ANKARA – After Turkey pulled back thousands of migrants urged to cross the border into Greece, worries are growing that more will be sent so that Turkish President Recep Tayyip Erdogan can put pressure on the European Union to revise a 2016 swap deal.
Greek authorities have received information that at least two decommissioned ships carrying large numbers of migrants, similar to a small tanker that ran aground off the island of Tzia in the Cyclades, may be setting sail from Turkey to Greece soon, said Kathimerini.
Sources not identified told the paper that Greece’s Coast Guard and National Intelligence Service (EYP) believe the tanker that crashed into the breakwater at the port of Tzia in high winds while carrying 193 migrants was sent deliberately by Turkey.
The small oil tanker that ran aground off Tzia has been identified as the Dorduncu, a Turkish-flagged ship that was built in 1968. Its passengers, who were able to get off the vessel safely, told investigators that they had paid smugglers in Turkey 5,000 euros ($5433) each for passage to Italy, which was locked down during the COVID-19 Coronavirus crisis.
The ship had reportedly set sail from Canakkale in northwestern Turkey and managed to cross the Aegean undetected by switching off its Automatic Identification System, the report also added, with Greece worried new arrivals could include terrorists and COVID-19 carriers too.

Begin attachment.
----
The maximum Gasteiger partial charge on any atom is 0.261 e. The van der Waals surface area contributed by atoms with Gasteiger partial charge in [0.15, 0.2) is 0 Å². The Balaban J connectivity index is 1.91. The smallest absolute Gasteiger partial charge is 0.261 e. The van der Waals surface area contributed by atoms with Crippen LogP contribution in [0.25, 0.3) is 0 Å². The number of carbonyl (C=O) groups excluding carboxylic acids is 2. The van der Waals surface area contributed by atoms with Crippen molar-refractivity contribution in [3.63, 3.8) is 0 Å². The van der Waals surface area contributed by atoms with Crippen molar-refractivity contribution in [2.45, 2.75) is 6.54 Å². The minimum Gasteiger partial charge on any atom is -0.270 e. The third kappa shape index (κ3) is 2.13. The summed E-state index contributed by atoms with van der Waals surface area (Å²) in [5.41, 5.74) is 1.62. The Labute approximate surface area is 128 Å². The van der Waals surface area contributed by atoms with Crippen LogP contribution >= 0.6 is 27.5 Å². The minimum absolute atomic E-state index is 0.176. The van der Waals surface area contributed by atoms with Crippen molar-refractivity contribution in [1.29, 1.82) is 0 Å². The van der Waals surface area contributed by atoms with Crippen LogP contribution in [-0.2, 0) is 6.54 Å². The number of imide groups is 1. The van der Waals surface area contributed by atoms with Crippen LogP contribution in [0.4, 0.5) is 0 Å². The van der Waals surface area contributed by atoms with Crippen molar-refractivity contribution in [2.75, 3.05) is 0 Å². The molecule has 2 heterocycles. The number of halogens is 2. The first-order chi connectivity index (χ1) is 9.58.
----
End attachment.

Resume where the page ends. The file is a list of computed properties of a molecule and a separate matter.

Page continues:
At the Turkish land border, Greece has stepped up the use of drones, as is Turkey to get information about what’s going on at the border.
Sending more refugees and migrants would break terms of the already essentially-suspended 2016 swap deal with the EU which closed its borders to them, although it was also violated when Erdogan opened Turkey’s border but the migrants were repelled by Greek riot police and Army units.
After the deaths of 33 Turkish soldiers in an area of northern Syria they had invaded, Erdogan was worried that would spark another surge in refugees to Turkey that is already holding some 3.3 million from Syria and 2.2 million others.
He had agreed to keep them at bay under the terms of the deal in which Turkey was supposed to get 6 billion euros ($6.52 billion,) visa-free travel for Turkish citizens in the EU and a faster-track entry into the bloc, stalled now for 15 years.
But 3 billion euros ($3.26 billion) has been withheld and Erdogan wants that money released even as he has sent energy ships to drill for oil and gas off Cyprus,a member of the EU, and said he would send them off Crete under a maritime deal with Libya.
The paper said sea patrols are being increased in order to stop human smugglers from sending more refugees and migrants to five islands near Turkey: Lesbos, Samos, Chios, Kos and Leros.
Greek authorities were said to be anxious that Turkey will move from letting the traffickers send small groups in rubber dinghies or rickety craft to an essentially state-sponsored mass incursion in bigger ships, prohibited under the swap deal.